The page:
When your favorite tune comes on the radio, do you find yourself cranking up the volume? You aren’t alone. There’s something visceral about pumping up the music. And it’s something you can really take pleasure in. But there’s one thing you should understand: it can also result in some considerable damage.
The relationship between music and hearing loss is closer than we previously thought. That has a lot to do with volume (this is in regards to how many times per day you listen and how extreme the volume is). And it’s one of the reasons that countless of today’s musicians are changing their tune to save their hearing.
Hearing Loss And Musicians
It’s a fairly famous irony that, when he got older, classical composer Ludwig van Beethoven was hard of hearing. He was only able to hear his compositions in his head. There’s even one narrative about how the composer was conducting one of his symphonies and needed to be turned around when his performance was finished because he couldn’t hear the thundering applause of the audience.
Beethoven may be the first and most famous example of the deaf musician, but he surely isn’t the last. In fact, a far more recent generation of rock musicians, all famous for turning their speakers (and performances) up to 11–have begun to go public with their personal hearing loss experiences.
From Neil Diamond to Eric Clapton to will.i.am, the stories all sound remarkably similar. Being a musician means spending just about every day sandwiched between blaring speakers and booming crowds. Significant damage including hearing loss and tinnitus will eventually be the result.
Even if You’re Not a Musician This Could Still be an Issue
You might think that because you’re not personally a rock star or a musician, this may not apply to you. You’re not playing for huge crowds. And you’re not standing near a wall of amplifiers.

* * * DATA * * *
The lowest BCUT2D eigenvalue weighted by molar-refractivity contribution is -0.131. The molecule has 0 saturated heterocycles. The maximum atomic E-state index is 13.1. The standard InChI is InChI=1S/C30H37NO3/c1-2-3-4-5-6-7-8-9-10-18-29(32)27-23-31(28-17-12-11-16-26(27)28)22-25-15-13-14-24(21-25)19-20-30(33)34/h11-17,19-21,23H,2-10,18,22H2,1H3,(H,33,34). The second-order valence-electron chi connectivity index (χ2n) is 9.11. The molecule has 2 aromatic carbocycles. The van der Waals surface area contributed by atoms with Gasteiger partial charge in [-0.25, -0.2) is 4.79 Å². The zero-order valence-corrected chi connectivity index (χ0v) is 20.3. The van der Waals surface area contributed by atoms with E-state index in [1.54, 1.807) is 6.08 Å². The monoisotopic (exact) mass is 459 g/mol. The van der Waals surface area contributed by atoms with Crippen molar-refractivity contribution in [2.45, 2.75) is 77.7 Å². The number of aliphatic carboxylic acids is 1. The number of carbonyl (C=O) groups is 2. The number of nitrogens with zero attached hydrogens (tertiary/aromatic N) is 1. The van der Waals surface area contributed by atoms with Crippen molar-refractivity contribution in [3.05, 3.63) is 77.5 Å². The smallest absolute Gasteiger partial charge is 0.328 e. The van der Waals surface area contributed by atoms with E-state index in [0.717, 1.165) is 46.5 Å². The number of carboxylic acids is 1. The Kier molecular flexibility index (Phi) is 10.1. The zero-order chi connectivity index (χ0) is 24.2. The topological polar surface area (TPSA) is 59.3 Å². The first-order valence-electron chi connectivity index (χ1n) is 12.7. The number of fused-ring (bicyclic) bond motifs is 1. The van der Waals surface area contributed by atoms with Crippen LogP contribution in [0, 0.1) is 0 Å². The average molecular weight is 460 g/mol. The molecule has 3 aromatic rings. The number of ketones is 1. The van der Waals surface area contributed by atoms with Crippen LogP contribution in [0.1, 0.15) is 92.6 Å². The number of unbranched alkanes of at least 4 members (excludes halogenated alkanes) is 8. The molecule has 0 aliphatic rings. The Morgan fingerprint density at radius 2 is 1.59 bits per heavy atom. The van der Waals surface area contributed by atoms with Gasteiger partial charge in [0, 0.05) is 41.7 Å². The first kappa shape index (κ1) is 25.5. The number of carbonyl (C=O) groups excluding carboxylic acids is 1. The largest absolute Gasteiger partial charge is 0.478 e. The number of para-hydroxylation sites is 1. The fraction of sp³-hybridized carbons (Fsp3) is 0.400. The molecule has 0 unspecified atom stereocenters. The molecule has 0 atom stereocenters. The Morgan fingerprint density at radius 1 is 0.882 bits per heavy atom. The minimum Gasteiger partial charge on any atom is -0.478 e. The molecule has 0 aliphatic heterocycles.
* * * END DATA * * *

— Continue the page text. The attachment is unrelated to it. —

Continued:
But your favorite playlist and a pair of earbuds are things you do have. And that’s the concern. It’s become effortless for every single one of us to experience music like rock stars do, at way too high a volume.
This one little thing can now become a substantial problem.
So When You’re Listening to Music, How Can You Safeguard Your Ears?
As with most scenarios admitting that there’s a problem is the first step. People are putting their hearing in jeopardy and have to be made aware of it (especially more impressionable, younger people). But there are other (additional) steps you can take too:
- Wear earplugs: Use earplugs when you attend a concert or any other live music event. Your experience won’t be diminished by using ear protection. But they will protect your ears from the worst of the damage. (Incidentally, wearing earplugs is what the majority of your favorite musicians are currently doing to safeguard their hearing, so even the cool kids are doing it).
- Get a volume-monitoring app: You might not comprehend just how loud a rock concert or music venue is. It can be helpful to download one of several free apps that will provide you with a volume measurement of your environment. This will help you keep track of what’s dangerous and what’s not.
- Keep your volume under control: If you exceed a safe volume your smartphone might let you know. If you value your long-term hearing, you should adhere to these warnings.
In many ways, the math here is rather simple: the more often you put your ears at an increased risk, the more extensive your hearing loss could be later in life. Eric Clapton, for example, has entirely lost his hearing. If he knew, he probably would have started protecting his hearing sooner.
The best way to lessen your damage, then, is to minimize your exposure. For musicians (and for individuals who happen to work at music venues), that can be a challenge. Part of the solution is hearing protection.
But everybody would be a little better off if we simply turned the volume down to sensible levels.